Director: Robert J. Flaherty
"Man of Aran" comes closer than "Nan-ook of the North" or "Moana" to the life we know or our forebears knew, to our racial past. . . . The nameless man of Aran is separated from us only by the genera-lions that brought towns and machines and easy living to our own kind. He even speaks a language that is not foreign to us &ndash: he is ourselves when we had to feed ourselves, by our own hands, from the earth and the sea.
Flaherty tells no complicated story of this man, he simply &ndash: but with great eloquence &ndash: lets his camera show the daily routine events of the man's life on one of the sea &ndash: stormed Isles of Aran; and those events are a profound and stirring drama. . . . The epitome of this struggle is caught and fixed again and again and again in the pictures of the woman and boy against bleak land, vast threatening rocks or cloud-tossed sky, or of the man's boat continually lost to sight among heaving mountains of waves. . . .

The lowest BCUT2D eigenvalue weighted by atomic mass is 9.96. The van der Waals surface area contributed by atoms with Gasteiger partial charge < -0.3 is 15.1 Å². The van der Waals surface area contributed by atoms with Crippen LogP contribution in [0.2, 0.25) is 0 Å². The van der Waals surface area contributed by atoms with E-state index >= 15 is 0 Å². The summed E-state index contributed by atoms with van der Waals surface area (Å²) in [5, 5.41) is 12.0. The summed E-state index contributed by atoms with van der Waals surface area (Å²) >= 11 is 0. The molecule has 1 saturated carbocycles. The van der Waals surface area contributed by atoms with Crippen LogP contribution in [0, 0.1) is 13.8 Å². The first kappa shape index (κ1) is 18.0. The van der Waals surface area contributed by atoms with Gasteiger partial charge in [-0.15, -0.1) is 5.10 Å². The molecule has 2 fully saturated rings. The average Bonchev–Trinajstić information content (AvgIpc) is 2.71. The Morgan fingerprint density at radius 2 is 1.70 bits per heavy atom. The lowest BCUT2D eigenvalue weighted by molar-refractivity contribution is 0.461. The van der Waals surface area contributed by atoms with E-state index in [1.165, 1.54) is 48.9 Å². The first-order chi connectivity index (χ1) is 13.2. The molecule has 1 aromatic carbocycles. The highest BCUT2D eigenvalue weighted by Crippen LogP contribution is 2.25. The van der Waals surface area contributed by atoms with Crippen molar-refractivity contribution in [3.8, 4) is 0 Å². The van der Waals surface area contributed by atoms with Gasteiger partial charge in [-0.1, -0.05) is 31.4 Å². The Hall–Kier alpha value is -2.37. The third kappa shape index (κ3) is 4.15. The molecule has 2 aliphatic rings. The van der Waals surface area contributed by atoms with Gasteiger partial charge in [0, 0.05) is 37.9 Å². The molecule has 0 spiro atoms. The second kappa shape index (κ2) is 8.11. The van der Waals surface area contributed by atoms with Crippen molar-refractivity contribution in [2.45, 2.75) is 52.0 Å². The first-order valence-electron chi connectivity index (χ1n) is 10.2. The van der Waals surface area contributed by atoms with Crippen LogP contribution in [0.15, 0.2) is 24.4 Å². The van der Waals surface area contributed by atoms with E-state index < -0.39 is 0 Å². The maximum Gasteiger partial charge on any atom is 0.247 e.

It comes, probably, as near as one need wish for to pure cinema, a complete expression of its intention through the camera. Though sounds add immeasurably to its effectiveness-the sound of musical instruments weaving old Irish tunes into eloquent sub-commentary, and the different music of Irish voices, of gulls crying, of wind and roaring ocean - they really tell nothing that the camera does not show ...- James Shirley Hamilton (National Board of Review Magazine)
This was Robert Faherty's last major film before his death on July 23, 1951, at the age of 67. It wa a worthy successor to his other great films Nanook of the North, Moana, and Man of Aran. ... Flahe… More »
Moana begins quietly, showing the life of the natives in their (to us) exotic environment. By implication the common humanity of ourselves and these remote people is established. In this section the … More »